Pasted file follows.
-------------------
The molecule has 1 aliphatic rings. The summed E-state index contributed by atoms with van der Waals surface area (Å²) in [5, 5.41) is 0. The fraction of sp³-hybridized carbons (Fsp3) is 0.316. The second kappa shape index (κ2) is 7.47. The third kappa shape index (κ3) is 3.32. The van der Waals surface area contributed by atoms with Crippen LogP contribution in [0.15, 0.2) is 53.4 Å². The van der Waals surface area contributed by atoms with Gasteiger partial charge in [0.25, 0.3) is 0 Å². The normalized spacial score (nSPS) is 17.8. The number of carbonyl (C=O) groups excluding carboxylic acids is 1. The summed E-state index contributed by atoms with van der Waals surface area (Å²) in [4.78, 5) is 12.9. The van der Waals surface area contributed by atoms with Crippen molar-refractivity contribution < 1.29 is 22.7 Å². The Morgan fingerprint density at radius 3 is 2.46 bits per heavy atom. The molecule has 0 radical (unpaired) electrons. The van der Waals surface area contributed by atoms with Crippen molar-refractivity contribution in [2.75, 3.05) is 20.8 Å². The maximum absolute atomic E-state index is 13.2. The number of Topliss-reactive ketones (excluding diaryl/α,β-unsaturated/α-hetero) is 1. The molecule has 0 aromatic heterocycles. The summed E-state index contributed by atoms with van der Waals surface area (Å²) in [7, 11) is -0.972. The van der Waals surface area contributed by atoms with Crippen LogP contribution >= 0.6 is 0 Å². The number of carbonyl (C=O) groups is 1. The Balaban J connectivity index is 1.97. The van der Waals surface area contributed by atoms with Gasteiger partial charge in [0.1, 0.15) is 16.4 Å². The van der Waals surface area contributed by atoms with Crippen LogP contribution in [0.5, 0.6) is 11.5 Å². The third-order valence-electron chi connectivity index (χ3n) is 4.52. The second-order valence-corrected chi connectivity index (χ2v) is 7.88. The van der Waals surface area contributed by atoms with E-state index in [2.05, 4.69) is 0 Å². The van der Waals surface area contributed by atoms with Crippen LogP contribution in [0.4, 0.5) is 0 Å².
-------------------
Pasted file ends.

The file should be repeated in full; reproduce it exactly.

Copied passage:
The molecule has 1 aliphatic rings. The summed E-state index contributed by atoms with van der Waals surface area (Å²) in [5, 5.41) is 0. The fraction of sp³-hybridized carbons (Fsp3) is 0.316. The second kappa shape index (κ2) is 7.47. The third kappa shape index (κ3) is 3.32. The van der Waals surface area contributed by atoms with Crippen LogP contribution in [0.15, 0.2) is 53.4 Å². The van der Waals surface area contributed by atoms with Gasteiger partial charge in [0.25, 0.3) is 0 Å². The normalized spacial score (nSPS) is 17.8. The number of carbonyl (C=O) groups excluding carboxylic acids is 1. The summed E-state index contributed by atoms with van der Waals surface area (Å²) in [4.78, 5) is 12.9. The van der Waals surface area contributed by atoms with Crippen molar-refractivity contribution < 1.29 is 22.7 Å². The Morgan fingerprint density at radius 3 is 2.46 bits per heavy atom. The molecule has 0 radical (unpaired) electrons. The van der Waals surface area contributed by atoms with Crippen molar-refractivity contribution in [2.75, 3.05) is 20.8 Å². The maximum absolute atomic E-state index is 13.2. The number of Topliss-reactive ketones (excluding diaryl/α,β-unsaturated/α-hetero) is 1. The molecule has 0 aromatic heterocycles. The summed E-state index contributed by atoms with van der Waals surface area (Å²) in [7, 11) is -0.972. The van der Waals surface area contributed by atoms with Crippen LogP contribution >= 0.6 is 0 Å². The number of carbonyl (C=O) groups is 1. The Balaban J connectivity index is 1.97. The van der Waals surface area contributed by atoms with Gasteiger partial charge in [0.1, 0.15) is 16.4 Å². The van der Waals surface area contributed by atoms with Crippen LogP contribution in [0.5, 0.6) is 11.5 Å². The third-order valence-electron chi connectivity index (χ3n) is 4.52. The second-order valence-corrected chi connectivity index (χ2v) is 7.88. The van der Waals surface area contributed by atoms with E-state index in [2.05, 4.69) is 0 Å². The van der Waals surface area contributed by atoms with Crippen LogP contribution in [0.4, 0.5) is 0 Å².